Document number: P2862R1
Date: 2023-09-24
Audience: Library Evolution Working Group (Design), Library Working Group (Wording)
Author: Daniel Krügler
Reply-to: Daniel Krügler

text_encoding::name() should never return null values


This proposal suggests to modify one aspect of the most recent proposal P1885R12 ("Naming Text Encodings to Demystify Them"), namely the part that specifies that its name() member function under certain circumstances returns null values.

Revision History

Changes since P2862R0:


P1885R12 introduces a highly useful text encoding facility. Among its query functions it provides a name() member function that has a const char* result type, which returns the name of the text encoding.

In certain circumstances there doesn't exist a name and the specification says that in this case the function shall return a null pointer value.

In the following I'm focusing on the most recently wording update of P1885R12 which specifies the following invariants defined in [text.encoding.general]:

An object e of type text_encoding such that e.mib() == text_encoding::id::unknown is false and e.mib() == text_encoding::id::other is false maintains the following invariants:

The question arises why the paper actually decided to use nullptr result at all for the name() function?

This topic is mentioned in the paper and the only remaining trace of the discussion is:

When constructed from the unknown mib, name returns a nullptr rather than an empty string.

The paper does not provide information why returning a nullptr is preferred over — for example — an empty string.

This paper here questions that particular part of the P1885 design decision in regard to null values and suggests to ensure that the name() member function of text_encoding never returns a null value.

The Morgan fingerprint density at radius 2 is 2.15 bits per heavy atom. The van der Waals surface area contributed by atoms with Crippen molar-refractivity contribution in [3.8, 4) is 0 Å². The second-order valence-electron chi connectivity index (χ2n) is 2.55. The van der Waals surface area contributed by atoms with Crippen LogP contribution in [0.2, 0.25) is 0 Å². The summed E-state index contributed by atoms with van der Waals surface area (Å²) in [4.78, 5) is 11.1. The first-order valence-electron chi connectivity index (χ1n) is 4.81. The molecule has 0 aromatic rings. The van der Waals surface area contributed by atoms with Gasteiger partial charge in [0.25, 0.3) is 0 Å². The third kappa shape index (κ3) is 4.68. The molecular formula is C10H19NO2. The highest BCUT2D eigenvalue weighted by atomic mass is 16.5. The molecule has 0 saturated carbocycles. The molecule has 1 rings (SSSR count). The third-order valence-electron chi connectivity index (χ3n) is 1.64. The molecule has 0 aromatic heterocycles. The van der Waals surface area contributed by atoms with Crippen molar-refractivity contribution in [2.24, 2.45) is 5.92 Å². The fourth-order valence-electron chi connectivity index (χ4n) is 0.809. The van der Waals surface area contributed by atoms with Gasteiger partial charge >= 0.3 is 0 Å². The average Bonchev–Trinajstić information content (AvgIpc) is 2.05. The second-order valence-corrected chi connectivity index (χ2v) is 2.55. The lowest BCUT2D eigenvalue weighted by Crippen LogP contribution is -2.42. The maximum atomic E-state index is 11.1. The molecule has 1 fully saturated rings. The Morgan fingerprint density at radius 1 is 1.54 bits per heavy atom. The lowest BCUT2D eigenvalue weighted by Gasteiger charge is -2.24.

The P1885R12 proposal highlights various times that the API suggested by that paper is intended to be compatible with C API related to text encodings, e.g. on page 23:

One of the design goals is to be compatible with widely deployed libraries such as ICU and iconv, which are, on most platforms, the defacto standards for text transformations, classification, and transcoding. These are C APIs that expect null-terminated strings. […] EWG previously elected to use const char* in source_location, stack trace, etc.

Often (but not always) such C APIs do not support null values for encoding names. E.g. attempting to call iconv_open(nullptr, "utf-8"), typically leads to a segmentation fault.

This is not restricted to C APIs. Even the following seemingly simple code lines will cause undefined behaviour, assuming that te denotes a text_encoding value whose mib value is either text_encoding::id::unknown or text_encoding::id::other (and the provided name was empty in this latter case):

std::cout <<;             // Violates [ostream.inserters.character] p3
std::format("Name: {}",; // Violates [format.arg] p5
""sv ==;                  // Violates [string.view.cons] p2 since traits::length doesn't accept null values

Our increased awareness to reduce the possibility of causing undefined behaviour should alert us.

In addition, existing practice of comparable APIs of the current working draft gives us some hints:

For recently adopted types such as source_location these always return an NTBS for const char* result types, in particular it specifies for the function_name attribute (emphasize mine):

A name of the current function such as in __func__ (9.5.1 [dcl.fct.def.general]) if any, an empty string otherwise.

For the new stacktrace facility, the finally agreed on wording for the description and source_file attributes actually decided for using std::string as result type, but says that in all these cases an empty string should be returned, if the corresponding information is not available ( [stacktrace.entry.query] p2+p4).